Production

Capacity

(short tons)

 

Principal Raw

Material

(“PRM”)

 

Estimated Annual

Quantity of PRM

(short tons)

 

 

155,500 lightweight

   and other paper

 

Abaca pulp

 

 

14,500

 

 

 

 

Wood pulp

 

 

93,000

 

 

 

 

Synthetic fiber

 

 

22,000

 

 

28,000 metallized

 

Base stock

 

 

28,000

 

 

18,000 abaca pulp

 

Abaca fiber

 

 

25,800

 

 

 

Composite Fibers’ lightweight products are produced using highly specialized inclined wire paper machine technology. We believe we currently maintain approximately 25% of the global inclined wire capacity.

In addition to critical raw materials, Composite Fibers’ production cost is influenced by energy prices, particularly natural gas. The business unit generates all of its steam needed for production by burning natural gas. However, in 2016, it purchased approximately 75% of its electricity needs the cost of which is influenced by the natural gas markets.

In Composite Fibers’ markets, competition is product line specific as the necessity for technical expertise and specialized manufacturing equipment limits the number of companies offering multiple product lines. The following chart summarizes key competitors by market segment:

 

Market segment

Competitor

 

Single serve coffee & tea

Ahlstrom, Purico, MB Papeles and Zhejiang Kan

 

Nonwoven wallcovering

Technocell, Neu Kaliss, and Goznak

 

Composite laminates

Schweitzer-Maudit, Purico, MB Papeles and Oi Feng

 

Metallized

AR Metallizing, Torras Papel Novelis, Vaassen, Galileo Nanotech, and Wenzhou Protec Vacuum Metallizing Co.

 

 

Our strategy in Composite Fibers is focused on:

 

capitalizing on growing global markets in food & beverage, electrical products and consumer products;

 

optimizing capacity utilization provided by the investment in state-of-the-art inclined wire technology to support consistent growth of key markets;

 

enhancing product mix across all markets by utilizing new product and new business development capabilities;

2


 

maximize continuous improvement methodologies to increase productivity, reduce costs and expand capacity; and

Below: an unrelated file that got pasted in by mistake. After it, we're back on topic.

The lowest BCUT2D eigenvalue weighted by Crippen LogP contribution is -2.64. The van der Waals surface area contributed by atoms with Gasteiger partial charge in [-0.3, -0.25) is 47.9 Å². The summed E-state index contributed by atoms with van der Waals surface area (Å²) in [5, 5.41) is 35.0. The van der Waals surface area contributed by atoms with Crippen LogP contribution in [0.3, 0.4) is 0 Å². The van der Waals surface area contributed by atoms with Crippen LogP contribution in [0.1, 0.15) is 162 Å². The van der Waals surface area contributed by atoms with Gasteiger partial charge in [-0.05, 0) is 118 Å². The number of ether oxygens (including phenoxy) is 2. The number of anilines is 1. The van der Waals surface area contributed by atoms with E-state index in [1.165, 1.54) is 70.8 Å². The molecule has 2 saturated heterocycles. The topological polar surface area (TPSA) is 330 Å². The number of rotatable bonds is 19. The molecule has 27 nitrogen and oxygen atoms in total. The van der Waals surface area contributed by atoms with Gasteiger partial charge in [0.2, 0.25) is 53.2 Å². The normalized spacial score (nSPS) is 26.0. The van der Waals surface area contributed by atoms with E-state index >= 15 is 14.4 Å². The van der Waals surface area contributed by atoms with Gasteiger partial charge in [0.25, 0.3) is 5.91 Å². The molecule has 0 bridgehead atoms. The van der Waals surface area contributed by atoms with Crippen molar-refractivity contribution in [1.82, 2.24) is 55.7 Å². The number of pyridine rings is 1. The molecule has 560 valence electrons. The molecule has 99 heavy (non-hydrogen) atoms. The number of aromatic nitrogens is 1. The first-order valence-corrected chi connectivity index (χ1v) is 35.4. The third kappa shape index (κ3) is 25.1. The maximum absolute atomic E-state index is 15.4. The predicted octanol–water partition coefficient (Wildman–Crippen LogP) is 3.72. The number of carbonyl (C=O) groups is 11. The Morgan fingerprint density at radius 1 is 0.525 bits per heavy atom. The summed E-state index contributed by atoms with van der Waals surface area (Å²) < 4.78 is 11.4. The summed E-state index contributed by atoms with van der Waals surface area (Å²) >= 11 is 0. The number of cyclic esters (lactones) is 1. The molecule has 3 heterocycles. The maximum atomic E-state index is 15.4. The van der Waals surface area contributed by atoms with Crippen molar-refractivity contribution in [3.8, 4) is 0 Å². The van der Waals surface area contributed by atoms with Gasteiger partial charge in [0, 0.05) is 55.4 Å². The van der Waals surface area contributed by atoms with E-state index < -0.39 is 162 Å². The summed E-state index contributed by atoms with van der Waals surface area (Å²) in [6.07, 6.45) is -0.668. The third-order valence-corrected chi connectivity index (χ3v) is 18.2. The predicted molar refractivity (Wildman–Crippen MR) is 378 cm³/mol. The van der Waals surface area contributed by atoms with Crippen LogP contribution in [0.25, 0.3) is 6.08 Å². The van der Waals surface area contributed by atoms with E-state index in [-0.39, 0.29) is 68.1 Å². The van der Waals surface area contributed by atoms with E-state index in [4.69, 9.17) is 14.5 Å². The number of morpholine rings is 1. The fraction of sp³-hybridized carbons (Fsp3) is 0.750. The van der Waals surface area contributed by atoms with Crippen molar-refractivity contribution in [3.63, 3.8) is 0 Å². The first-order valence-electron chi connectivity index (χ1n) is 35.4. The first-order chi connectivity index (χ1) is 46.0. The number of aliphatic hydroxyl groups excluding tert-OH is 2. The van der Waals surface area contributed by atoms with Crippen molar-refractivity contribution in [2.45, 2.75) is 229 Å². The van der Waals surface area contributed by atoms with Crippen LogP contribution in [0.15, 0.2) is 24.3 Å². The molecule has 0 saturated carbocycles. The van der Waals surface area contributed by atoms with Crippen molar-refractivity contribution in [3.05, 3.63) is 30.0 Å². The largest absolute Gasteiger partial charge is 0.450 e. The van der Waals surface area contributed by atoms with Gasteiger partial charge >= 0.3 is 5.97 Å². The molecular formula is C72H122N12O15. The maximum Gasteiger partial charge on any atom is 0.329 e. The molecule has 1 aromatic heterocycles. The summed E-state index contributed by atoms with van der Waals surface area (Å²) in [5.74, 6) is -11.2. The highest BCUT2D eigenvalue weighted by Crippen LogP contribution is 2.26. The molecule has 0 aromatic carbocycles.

ensuring readily available access to specialized raw material requirements to support projected growth.

 

Advanced Airlaid Materials Our Advanced Airlaid Materials business unit is a leading global supplier of highly absorbent cellulose-based airlaid nonwoven materials primarily used to manufacture consumer products for growing global end-user markets. The markets served by Advanced Airlaid Materials include:

 

feminine hygiene;

 

specialty wipes;

 

adult incontinence;

 

home care; and

 

other consumer products.

Advanced Airlaid Materials serves customers who are industry leading consumer product companies as well as private label converters. We believe this business unit holds leading market share positions in many of the markets it serves. Advanced Airlaid Materials has developed long-term customer relationships through superior quality, customer service, and a reputation for quickly bringing product and process innovations to market.

Advanced Airlaid Materials’ revenue composition by market consisted of the following for the years indicated:

 

In thousands

2016

 

 

 

2015

 

 

2014

 

 

Feminine hygiene

$

173,902

 

 

 

$

182,048

 

 

$

216,836

 

 

Specialty wipes

 

25,206

 

 

 

 

22,950

 

 

 

16,002

 

 

Adult incontinence

 

12,281

 

 

 

 

10,720

 

 

 

17,586

 

 

Home care

 

12,630

 

 

 

 

13,345

 

 

 

15,401

 

 

Other

 

20,243

 

 

 

 

15,526

 

 

 

15,848

 

 

Total

$

244,262

 

 

 

$

244,589

 

 

$

281,673